Well-being assessment: Burnout, depression, suicide

For the full video, go to MedicalWorldNews.com.

Physician burnout is a problem. Just like the suicide of a doctor. But often the way we confuse these two crises is not accurate and undermines efforts to confront the problems. Medical World News® spoke with Christine Yu Moutier, MD, Chief Medical Officer of the US Foundation for Suicide Prevention, to discuss these topics. The transcript below has been edited for length and clarity.

Medical World News® (MWN):

Can you discuss some of the key differences between physician burnout, depression, and suicide? Sometimes these are grouped together, but they are not necessarily the same thing. Can you explain?

Yu Moutier: I’m really glad you posed the question that way. As a national suicide prevention expert…I actually started and my interest in suicide prevention more broadly, in my own personal and professional experiences as a medical student or resident, then dean of the faculty of Medicine at the University of California, San Diego, where I was really doing my best at the local facility level to address wellness, as well as suicide prevention for medical students, residents, and physicians of the faculty. And I think there’s been a lot of confusion of any form of distress. Research is very weakly linked…. We have just published data which shows that among health workers and trainees suffering from burnout alone, depression alone or a combination of burnout and depression, it is really only the group that suffers from depression, whether or not burnout is present, which has these higher risk factors for suicide such as suicidal ideation.

MWN: Do you think it’s useful? Or does it hurt the conversation to group them together sometimes?

Yu Moutier: I think the main thing that concerns us when it’s all lumped together in one big confounded group is that the main difference between depression and burnout is that depression is a very serious medical condition that has life-threatening consequences, if it is untreated, and well-researched treatments that can be used to fight depression. And so what worries us is that if, for example, a doctor who is really badly depressed is only recognized by himself or by someone who is trying to support that person as being in a state of burnout, he may or may not make a referral for actual treatment. …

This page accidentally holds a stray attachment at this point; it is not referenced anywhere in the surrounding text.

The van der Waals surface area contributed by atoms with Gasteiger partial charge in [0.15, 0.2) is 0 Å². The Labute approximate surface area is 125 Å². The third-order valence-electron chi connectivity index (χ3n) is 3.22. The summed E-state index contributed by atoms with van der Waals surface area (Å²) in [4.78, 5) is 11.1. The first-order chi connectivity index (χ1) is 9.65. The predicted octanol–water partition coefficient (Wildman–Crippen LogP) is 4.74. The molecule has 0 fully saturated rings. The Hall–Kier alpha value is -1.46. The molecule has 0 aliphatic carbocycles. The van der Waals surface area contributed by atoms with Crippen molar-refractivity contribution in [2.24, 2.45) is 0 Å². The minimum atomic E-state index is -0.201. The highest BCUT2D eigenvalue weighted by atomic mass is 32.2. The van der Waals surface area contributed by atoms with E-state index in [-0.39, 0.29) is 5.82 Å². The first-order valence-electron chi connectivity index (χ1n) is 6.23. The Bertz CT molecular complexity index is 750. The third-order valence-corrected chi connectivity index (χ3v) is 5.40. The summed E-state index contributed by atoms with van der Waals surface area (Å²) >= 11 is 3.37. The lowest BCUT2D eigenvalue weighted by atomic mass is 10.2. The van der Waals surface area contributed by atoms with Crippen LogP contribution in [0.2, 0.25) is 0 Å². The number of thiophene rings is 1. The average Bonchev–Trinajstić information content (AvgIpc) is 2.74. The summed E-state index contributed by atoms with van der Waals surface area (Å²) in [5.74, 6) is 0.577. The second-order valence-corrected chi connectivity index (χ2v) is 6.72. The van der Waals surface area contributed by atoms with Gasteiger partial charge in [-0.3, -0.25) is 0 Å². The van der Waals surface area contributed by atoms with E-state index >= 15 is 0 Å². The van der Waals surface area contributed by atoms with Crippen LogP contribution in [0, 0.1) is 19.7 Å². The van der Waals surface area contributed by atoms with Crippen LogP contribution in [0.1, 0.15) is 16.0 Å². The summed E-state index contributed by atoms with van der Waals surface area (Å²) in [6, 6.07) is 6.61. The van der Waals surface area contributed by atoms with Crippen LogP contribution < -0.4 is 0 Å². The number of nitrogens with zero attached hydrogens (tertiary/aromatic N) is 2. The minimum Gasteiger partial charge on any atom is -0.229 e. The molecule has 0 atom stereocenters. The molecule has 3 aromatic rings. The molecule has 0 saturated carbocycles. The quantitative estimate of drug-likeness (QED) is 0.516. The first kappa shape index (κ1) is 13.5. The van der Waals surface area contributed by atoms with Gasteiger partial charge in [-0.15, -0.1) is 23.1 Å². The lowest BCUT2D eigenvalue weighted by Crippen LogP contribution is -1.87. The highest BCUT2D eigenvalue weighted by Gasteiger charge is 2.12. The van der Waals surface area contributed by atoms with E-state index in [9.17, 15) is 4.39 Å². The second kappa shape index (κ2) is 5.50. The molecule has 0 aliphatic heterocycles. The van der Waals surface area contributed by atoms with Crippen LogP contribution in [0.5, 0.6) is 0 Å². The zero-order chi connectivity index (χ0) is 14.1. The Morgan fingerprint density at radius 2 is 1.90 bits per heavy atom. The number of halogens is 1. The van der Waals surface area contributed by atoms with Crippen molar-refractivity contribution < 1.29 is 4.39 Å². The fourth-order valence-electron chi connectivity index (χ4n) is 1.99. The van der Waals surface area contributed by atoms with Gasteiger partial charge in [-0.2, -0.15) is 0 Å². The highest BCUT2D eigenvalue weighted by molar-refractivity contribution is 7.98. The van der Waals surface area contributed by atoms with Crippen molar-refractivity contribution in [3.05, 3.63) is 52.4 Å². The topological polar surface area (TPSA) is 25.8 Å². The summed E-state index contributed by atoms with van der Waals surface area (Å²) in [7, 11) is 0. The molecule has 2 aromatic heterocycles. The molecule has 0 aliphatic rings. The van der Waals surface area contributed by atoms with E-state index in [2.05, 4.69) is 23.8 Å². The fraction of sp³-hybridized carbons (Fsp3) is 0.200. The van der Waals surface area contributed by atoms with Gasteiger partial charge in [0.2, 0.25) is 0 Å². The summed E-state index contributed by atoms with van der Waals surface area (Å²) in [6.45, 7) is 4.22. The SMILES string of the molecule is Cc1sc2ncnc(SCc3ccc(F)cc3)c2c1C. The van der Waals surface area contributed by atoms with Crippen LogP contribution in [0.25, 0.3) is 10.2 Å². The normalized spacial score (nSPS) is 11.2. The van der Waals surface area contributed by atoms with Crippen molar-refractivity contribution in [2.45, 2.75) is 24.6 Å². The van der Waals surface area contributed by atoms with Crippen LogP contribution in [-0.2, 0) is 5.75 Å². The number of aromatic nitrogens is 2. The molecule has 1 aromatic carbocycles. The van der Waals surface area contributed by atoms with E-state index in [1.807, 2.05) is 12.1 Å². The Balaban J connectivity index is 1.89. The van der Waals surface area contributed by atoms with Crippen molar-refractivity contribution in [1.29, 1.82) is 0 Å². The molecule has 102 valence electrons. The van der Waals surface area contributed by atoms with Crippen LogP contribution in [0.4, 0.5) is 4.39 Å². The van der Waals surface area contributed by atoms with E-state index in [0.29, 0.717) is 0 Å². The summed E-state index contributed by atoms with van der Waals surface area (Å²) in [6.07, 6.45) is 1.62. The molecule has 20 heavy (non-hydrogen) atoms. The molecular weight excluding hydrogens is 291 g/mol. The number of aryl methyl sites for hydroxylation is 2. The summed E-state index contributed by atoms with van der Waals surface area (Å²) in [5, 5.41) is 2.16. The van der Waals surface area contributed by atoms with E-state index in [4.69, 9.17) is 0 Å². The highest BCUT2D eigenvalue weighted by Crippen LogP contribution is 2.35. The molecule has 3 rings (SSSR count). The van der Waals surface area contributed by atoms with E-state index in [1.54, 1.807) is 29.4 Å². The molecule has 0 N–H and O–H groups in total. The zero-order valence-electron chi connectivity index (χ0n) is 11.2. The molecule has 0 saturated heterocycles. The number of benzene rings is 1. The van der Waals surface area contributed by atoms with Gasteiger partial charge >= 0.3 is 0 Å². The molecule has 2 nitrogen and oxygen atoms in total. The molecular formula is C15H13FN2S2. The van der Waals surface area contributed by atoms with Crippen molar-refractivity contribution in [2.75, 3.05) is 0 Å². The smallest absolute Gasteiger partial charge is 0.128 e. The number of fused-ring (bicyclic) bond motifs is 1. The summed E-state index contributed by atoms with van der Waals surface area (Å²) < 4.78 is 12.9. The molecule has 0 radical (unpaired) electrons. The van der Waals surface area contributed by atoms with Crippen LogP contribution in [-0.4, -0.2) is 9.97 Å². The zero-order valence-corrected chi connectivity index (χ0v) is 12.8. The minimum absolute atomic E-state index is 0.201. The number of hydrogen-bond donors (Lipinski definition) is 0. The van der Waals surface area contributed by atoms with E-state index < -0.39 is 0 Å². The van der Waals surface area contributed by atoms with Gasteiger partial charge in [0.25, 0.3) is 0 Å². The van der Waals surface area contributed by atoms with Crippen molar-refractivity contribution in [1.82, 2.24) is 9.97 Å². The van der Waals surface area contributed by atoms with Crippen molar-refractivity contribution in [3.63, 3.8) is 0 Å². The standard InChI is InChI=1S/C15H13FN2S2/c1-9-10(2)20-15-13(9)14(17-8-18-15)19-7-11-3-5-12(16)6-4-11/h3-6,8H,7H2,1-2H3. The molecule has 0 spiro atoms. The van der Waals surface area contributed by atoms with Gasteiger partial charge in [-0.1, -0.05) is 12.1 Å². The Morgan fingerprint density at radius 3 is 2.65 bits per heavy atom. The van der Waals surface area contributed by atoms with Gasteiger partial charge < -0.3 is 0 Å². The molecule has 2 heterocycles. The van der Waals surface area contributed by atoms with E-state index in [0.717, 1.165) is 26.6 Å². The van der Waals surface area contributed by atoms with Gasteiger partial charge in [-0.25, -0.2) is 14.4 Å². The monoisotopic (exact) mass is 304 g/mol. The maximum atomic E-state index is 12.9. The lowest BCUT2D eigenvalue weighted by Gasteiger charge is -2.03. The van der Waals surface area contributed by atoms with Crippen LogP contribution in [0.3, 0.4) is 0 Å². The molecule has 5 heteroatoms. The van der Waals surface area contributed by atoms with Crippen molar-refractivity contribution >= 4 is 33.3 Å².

Self-care and peer-to-peer strategies, and debriefing – all of these things are essential… for all of us. But we wouldn’t want to miss the opportunity to effectively address and treat the medical condition of depression.

MWN: How powerful is this stigma attached to mental health care versus the ability to practice medicine?

Yu Moutier:I think the stigma is still alive. And there is a lot of confusion. And there are many current and historical reasons why these barriers are still in place. … The bottom line is that mental health is part of human health, just like physical health. And we would never [assume] that a physician with diabetes or hypertension, or cancer or other physical health issues, produces 100% of the time. We know there are gradations of symptoms and different ways in which different types of symptoms can affect a physician’s performance, depending on their scope of practice. And that’s a very… nuanced thing. And in fact, most doctors, especially the older we are… the more likely we all are to manage one or more medical and/or psychiatric conditions. And there should be no presumption of impairment unless there is proof of it. I think that’s…a big misunderstanding that we really need to reframe and correct.

MWN: What would you like to tell GPs about this?
Yu Moutier: Anyone who is a doctor and a front-line health worker, especially in primary care, you know better than anyone that you and all your colleagues are human beings, that mental health is very dynamic and depends on a whole set of factors related to things like your genetic load, your early childhood experiences, all the things we know are multifactorial determinants of a complex health outcome, like any mental health issue. … . We can become much more proactive, and it’s not that it’s all about the individual. We need institutional change; we need these issues in the Medical Licensing and Hospital Privileges Boards changed. We need access to confidential and appropriate treatment, all of that. But it also takes our own efforts as individuals, not just for ourselves, but to be on the lookout for colleagues that you might notice who are struggling, and to really take the mindset that we are part of a community together; we can make a difference. We don’t need to be their doctor or therapist, just a colleague and friend; if we approach someone… we notice that they are not in their usual state of health, to just ask kind questions, to let them know that you are there to support them. It should be normal to get the help and support we need.

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